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Downsizing Your Property

By: Jeff Durham - Updated: 9 Jan 2013 | comments*Discuss
Downsizing Retirement Property Money

Throughout our working lives, most of us will have got used to striving for bigger and better things. Whether that’s a bigger house as our family grows or a more luxurious car, most of us will have aspired to bettering ourselves at some time or other. However, in retirement ‘bettering yourself’ can often be achieved by scaling down your possessions and assets and nowhere is this truer than in choosing to downsize your property – but only in the right circumstances.

When Downsizing Can Make Sense

Firstly, if you live in a fairly large house because you had children growing up in it, if the children have long since moved out, you might find that, even on a comfort level, the house might just seem too vast and empty if you’re living there alone or there’s just the two of you. Additionally, a bigger house means more to clean and more things to maintain so, in moving to a smaller place, this means that you’re more likely to save money on general maintenance, keeping it clean and tidy will be easier, your utility bills and council tax are likely to be lower and a smaller home is also likely to be more cosy and homely for the two of you than perhaps the larger home would seem to be. But, probably the most important factor in downsizing is that by trading down to a less expensive property, you’re able to use part of the equity from your selling your larger home to help with funding your retirement.

Why You Need to be Careful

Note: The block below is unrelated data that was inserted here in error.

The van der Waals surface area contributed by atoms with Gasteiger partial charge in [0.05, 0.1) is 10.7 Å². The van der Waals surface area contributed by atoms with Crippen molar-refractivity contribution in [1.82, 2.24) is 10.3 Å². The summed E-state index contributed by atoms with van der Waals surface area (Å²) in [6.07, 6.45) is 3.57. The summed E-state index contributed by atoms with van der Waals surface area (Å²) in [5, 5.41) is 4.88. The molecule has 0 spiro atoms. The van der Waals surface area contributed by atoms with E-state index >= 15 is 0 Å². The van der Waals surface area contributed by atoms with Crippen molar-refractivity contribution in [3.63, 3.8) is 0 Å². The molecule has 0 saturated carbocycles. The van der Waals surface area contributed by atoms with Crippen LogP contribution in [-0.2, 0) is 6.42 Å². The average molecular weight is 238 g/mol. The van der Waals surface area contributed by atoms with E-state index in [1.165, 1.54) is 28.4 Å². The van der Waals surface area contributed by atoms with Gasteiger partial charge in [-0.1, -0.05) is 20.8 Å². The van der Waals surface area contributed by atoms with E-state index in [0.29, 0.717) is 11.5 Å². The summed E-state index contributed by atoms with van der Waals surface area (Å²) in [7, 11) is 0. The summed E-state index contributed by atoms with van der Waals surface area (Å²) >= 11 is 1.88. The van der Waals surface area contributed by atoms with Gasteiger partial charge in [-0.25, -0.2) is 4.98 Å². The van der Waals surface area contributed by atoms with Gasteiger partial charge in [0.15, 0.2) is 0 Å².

Downsizing would, therefore on the face of it, seem like an ideal solution but there are certain issues you need to be aware of. If you’re simply selling your large expensive house to buy a smaller property outright with the profits and then simply using the remaining cash to top up your existing financial provisions in retirement then, apart from factoring in all of the other costs associated with buying and selling property such as legal fees, surveyor’s fees etc., you’re unlikely to encounter any real problems.

If you choose to downsize in order to use the bulk of the equity to help with your finances and yet you’re still going to have a small mortgage on the smaller property you’re thinking of buying, you need to think carefully about the implications of doing that in terms of being certain you’re going to able to meet the mortgage repayments and to be able to make allowances for any increases in interest rates.

Remember, your home could be at risk as could your children’s inheritance if you’re unable to meet any mortgage repayments which is the kind of worry you won’t want to have in retirement. In these kinds of circumstances where you’re looking to downsize to try to get your finances back on track, there are other ways you should look at raising the cash first as equity release is not suitable for everybody. Perhaps, there are other forms of loans that can help you or even your children might be prepared to assist you financially to stay in your own house if that’s what you really want to do. After all, it’s likely that that’s in their best interests too.

However, if money really isn’t the issue and you’ve decided that you simply don’t need to live in a larger property anymore, then it is true that by downsizing, it will increase the pot of money you’ll have to see you through your retirement and it’s a good way of ensuring that you are able to reap the majority of the benefits of the cash windfall after the efforts you’ve put in throughout your working life.

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